Note that the width and height you specify here should be the same as or smaller than the size you use for the embed, iframe or object element, otherwise you will end up with scroll bars.

 $graph = new SVGGraph($width, $height, $settings);

For more information on what goes in the $settings array, see the settings page and the pages for each of the graph types.

3. Assigning data values

For very simple graphs you may set the data to use by passing it into the Values function:

 $graph->Values(1, 2, 3);

For more control over the data, and to assign labels, pass the values in as an array:

 $data = array('first' => 1, 'second' => 2, 'third' => 3);

For graphs that support multiple data sets, pass in an array of value arrays:

 $data = array(
  array('first' => 1, 'second' => 2, 'third' => 3),
  array('first' => 3, 'second' => 5, 'third' => 2, 'fourth' => 4),
  array('first' => 2, 'second' => 3, 'third' => 1, 'fifth' => 5),

In this example, the second and third value arrays have extra values with keys 'fourth' and 'fifth'. The graph will be drawn with both of those values assumed to be 0 for the value arrays where they are not specified.

Graphs that do not support multiple datasets will use the first value array and ignore any others that are present.

For scatter graphs, the marker positions are given by the array keys and values:

 $data = array(5 => 20, 6 => 30, 10 => 90, 20 => 50);

From version 2.4, scatter graphs support passing in pairs of x,y coordinates when the scatter_2d option is set, to allow several markers to appear at the same x-coordinate:

 $data = array(
  array(5,20), array(6,30), array(5,90), array(10,50)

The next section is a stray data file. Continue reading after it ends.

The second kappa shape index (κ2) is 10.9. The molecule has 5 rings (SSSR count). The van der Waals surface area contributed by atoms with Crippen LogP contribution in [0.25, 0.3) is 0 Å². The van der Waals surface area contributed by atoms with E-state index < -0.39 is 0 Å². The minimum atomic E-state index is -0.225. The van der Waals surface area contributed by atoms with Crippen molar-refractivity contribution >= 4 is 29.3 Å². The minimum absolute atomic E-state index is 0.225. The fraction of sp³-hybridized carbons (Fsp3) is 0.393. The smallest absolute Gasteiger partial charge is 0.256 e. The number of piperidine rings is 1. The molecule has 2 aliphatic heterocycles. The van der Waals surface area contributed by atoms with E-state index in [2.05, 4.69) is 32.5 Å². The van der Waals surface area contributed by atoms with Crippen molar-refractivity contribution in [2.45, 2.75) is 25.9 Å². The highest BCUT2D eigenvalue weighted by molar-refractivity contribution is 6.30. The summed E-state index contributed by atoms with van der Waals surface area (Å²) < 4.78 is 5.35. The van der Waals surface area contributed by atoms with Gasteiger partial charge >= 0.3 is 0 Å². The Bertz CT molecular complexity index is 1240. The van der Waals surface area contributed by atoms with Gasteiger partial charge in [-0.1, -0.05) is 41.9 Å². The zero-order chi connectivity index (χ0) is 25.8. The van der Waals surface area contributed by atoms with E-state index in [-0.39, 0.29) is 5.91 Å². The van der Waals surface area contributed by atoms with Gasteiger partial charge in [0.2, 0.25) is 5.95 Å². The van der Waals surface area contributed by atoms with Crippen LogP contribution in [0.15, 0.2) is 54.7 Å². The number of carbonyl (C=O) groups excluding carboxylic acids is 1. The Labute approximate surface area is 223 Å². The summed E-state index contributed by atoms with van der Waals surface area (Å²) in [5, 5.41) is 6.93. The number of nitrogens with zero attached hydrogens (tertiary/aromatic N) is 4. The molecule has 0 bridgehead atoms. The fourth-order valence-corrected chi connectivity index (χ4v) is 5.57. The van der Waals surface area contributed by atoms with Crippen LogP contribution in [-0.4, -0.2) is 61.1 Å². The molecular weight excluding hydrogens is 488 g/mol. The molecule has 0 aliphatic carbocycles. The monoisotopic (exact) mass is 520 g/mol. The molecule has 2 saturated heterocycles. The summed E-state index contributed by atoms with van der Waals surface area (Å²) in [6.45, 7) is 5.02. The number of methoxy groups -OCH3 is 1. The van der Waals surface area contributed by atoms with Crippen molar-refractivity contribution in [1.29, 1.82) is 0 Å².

Version 2.11 adds a new way to specify the values array called structured data. This allows for configuring the fields in the array as data or metadata.

The graph bars and markers may be assigned hyperlinks - each value that requires a link should have a URL assigned to it using the Links function:

 $graph->Links('/page1.html', NULL, '/page3.html');

The NULL is used here to specify that the second bar will not be linked to anywhere.

As with the Values function, the list of links may be passed in as an array:

 $links = array('/page1.html', NULL, '/page3.html');

Using an associative array means that NULL values may be skipped.

 $links = array('first' => '/page1.html', 'third' => '/page3.html');

Links for individual bars, markers and pie slices may also be specified using structured data.

4. Rendering the graph

To generate and display the graph, call the Render function passing in the type of graph to be rendered:


This will send the correct content type header to the browser and output the SVG graph.

The Render function takes two optional parameters in addition to the graph type:

 $graph->Render($type, $header, $content_type);

Passing in FALSE for $header will prevent output of the XML declaration and doctype. Passing in FALSE for $content_type will prevent the image/svg+xml content type being set in the response header.

To generate the graph without outputting it to the browser you may use the Fetch function instead:

 $output = $graph->Fetch('BarGraph');

This function also takes optional $header and $defer_js parameters:

 $output = $graph->Fetch($type, $header, $defer_js);

Passing in FALSE as $header will prevent the returned output from containing the XML declaration and doctype. The Fetch function never outputs the content type to the response header.

The default for $defer_js is TRUE, which means you should use the FetchJavascript function to insert the code required for tooltips, etc. later in the page.